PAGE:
"Mongolia is kind of close, right?" Story about an attempt to ski everywhere in the world where there's snow. And in some places where there isn't. On and off-piste skiing on all continents, skiing into craters of live volcanoes, climbing, photography, and travel.
Wednesday, November 27, 2013
No plastic ski hill in Brazil for me today. My flight schedules had changed, just by a couple of hours but it foiled my plans to collect another country on my way home. Oh well, Buenos Aires is an interesting city. There is no skiing, however. And I have skied Argentina already anyway.
In thinking about what I could do instead, I realized that it is not so much skiing that I crave for on these trips. What I am more after is adventure. Not danger and adrenaline rush, but new experiences, new sights, and something to remember the trip from.
So I ended up biking to Tigre, a river delta area north of Buenos Aires, and trying out kayaking for the first time. Tigre is a great place, a cross between Venice and jungle. It is a touristy area, with many boat and other services. But it is also a large area with a lot of nature, buildings from modest cottages to palaces, and many beaches and parks. There is also water-skiing and water-boarding, but since I only had a part of the day for my adventure I did not have time to set that up.
And I did not fall over to the water! Although some of the waves from boats and ships were big enough to go over our kayak and wet me. The river delta area is generally well protected from weather, but on the biggest rivers there is a lot of traffic.
Biking in Buenos Aires city itself is tricky, as in most other large cities. But it becomes much more relaxed in the outskirts. We took our bikes on a commuter train (Mitre line), rode a few stops out of the city, and then biked to Tigre along the shores of the Rio de la Plata. There are plenty of small suburbs, shops, and coffee shops along the way. When you reach Tigre, the Fruit Port is an area with plenty of shopping, mainly crafts and souvenirs.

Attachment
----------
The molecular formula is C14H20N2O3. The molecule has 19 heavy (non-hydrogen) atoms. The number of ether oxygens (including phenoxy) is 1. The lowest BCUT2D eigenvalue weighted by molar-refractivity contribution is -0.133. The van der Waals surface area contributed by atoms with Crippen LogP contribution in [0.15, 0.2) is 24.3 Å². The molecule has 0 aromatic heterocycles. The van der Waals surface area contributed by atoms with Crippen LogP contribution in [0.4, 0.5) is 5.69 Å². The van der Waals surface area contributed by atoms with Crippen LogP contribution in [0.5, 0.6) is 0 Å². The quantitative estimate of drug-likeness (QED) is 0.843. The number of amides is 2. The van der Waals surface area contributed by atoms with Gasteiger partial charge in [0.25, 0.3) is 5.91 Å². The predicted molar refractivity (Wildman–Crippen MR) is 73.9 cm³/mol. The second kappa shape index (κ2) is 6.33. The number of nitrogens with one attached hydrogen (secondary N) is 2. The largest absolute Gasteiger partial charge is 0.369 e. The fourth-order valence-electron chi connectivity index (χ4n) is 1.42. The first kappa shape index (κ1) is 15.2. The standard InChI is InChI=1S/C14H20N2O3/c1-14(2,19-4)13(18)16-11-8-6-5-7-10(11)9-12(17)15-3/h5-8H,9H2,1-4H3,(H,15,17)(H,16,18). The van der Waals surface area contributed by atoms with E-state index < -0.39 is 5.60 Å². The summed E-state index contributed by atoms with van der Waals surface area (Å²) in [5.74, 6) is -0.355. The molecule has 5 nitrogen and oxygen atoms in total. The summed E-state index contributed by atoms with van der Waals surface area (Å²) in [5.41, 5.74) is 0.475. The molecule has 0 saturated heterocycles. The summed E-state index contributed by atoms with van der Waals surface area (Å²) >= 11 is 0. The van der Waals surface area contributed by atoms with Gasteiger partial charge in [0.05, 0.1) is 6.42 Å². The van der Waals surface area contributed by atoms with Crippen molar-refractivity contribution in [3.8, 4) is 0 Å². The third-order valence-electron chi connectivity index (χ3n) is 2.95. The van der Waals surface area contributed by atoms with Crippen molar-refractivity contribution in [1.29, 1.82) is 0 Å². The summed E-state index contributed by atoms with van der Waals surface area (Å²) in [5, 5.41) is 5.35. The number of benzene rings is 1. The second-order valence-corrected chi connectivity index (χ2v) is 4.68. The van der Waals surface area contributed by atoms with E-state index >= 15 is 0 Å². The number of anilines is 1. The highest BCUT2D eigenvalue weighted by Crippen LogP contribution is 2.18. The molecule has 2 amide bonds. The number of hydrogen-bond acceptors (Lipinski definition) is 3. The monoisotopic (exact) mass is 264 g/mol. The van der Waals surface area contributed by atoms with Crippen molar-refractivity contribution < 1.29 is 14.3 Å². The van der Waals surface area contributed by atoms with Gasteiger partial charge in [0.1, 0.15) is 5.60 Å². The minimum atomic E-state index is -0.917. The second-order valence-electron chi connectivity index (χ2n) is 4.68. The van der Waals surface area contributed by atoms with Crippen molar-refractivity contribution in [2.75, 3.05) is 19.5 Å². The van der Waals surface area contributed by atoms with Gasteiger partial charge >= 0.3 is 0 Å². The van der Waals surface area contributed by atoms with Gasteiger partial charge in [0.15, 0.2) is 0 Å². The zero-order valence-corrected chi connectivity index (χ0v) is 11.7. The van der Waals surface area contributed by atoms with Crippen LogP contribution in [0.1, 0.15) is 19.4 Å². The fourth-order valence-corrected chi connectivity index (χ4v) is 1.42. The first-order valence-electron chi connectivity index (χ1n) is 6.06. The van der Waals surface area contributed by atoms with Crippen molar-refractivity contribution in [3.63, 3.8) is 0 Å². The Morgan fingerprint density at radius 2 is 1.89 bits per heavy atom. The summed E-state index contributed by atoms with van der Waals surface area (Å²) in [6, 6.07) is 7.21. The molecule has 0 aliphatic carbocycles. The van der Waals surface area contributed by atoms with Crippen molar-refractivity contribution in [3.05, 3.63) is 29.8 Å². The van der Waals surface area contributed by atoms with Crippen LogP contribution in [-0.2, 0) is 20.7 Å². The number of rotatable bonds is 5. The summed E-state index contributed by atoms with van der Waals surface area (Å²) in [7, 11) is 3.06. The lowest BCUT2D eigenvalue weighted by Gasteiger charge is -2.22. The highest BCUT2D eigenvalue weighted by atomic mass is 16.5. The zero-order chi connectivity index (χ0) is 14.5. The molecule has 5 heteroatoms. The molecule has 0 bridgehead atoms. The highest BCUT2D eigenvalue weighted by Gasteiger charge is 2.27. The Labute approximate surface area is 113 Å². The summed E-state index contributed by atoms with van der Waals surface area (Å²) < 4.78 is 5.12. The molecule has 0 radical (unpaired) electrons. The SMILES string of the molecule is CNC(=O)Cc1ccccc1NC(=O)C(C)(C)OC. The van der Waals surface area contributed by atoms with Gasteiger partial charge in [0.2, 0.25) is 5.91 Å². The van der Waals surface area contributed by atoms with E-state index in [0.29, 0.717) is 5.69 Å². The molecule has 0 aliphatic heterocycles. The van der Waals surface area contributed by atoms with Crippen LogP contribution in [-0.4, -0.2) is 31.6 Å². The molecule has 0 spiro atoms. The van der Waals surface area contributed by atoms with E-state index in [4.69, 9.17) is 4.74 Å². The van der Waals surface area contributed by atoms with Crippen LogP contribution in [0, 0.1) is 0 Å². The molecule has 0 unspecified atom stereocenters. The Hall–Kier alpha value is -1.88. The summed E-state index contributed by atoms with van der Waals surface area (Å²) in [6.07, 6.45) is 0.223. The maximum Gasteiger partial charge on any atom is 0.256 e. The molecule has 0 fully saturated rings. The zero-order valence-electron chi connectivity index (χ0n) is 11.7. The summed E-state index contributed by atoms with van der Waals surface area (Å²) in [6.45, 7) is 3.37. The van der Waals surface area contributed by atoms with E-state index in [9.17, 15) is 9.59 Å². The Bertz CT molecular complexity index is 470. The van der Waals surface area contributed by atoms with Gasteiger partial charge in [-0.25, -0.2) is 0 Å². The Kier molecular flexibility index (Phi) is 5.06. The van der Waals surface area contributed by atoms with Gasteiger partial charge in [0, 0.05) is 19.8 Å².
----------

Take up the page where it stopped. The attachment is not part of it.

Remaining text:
On my previous trip to Argentina, I had heard about Mate, a local caffeine-rich drink, but did not get an opportunity to try it out. On this trip I finally succeeded. Excellent social drink!
For biking, there are city bikes and commercial services. I hired a bike and a guide (to teach me kayaking) from Urban Biking. Much recommended!
A funny thing happened on the way out. On the Lufthansa flight, the checkin agents wanted me to pay extra for my second suitcase. At the end of the day, it was classified as a ski bag and transported for free. Of course, inside I had my dear red mini skis, so of course it was a ski bag! Rules are rules, and Lufthansa clearly states that ski bags travel free all over the world. I did not get to use the skis, but they saved 240 dollars in this incident, so now I will always travel with them, planning to ski or not!
Buenos Aires visitors know that the town is full of steak restaurants. I only ate one steak meal, and even that did not want to stay down too long… others liked the food very much, though. Finding other type of food required some search, however. I really loved the Osaka restaurant: Japanese-Peruvian that serves Tapas among other things. And the place is in the Palermo part of Buenos Aires. How cool is that? Excellent food, and a super-international setup.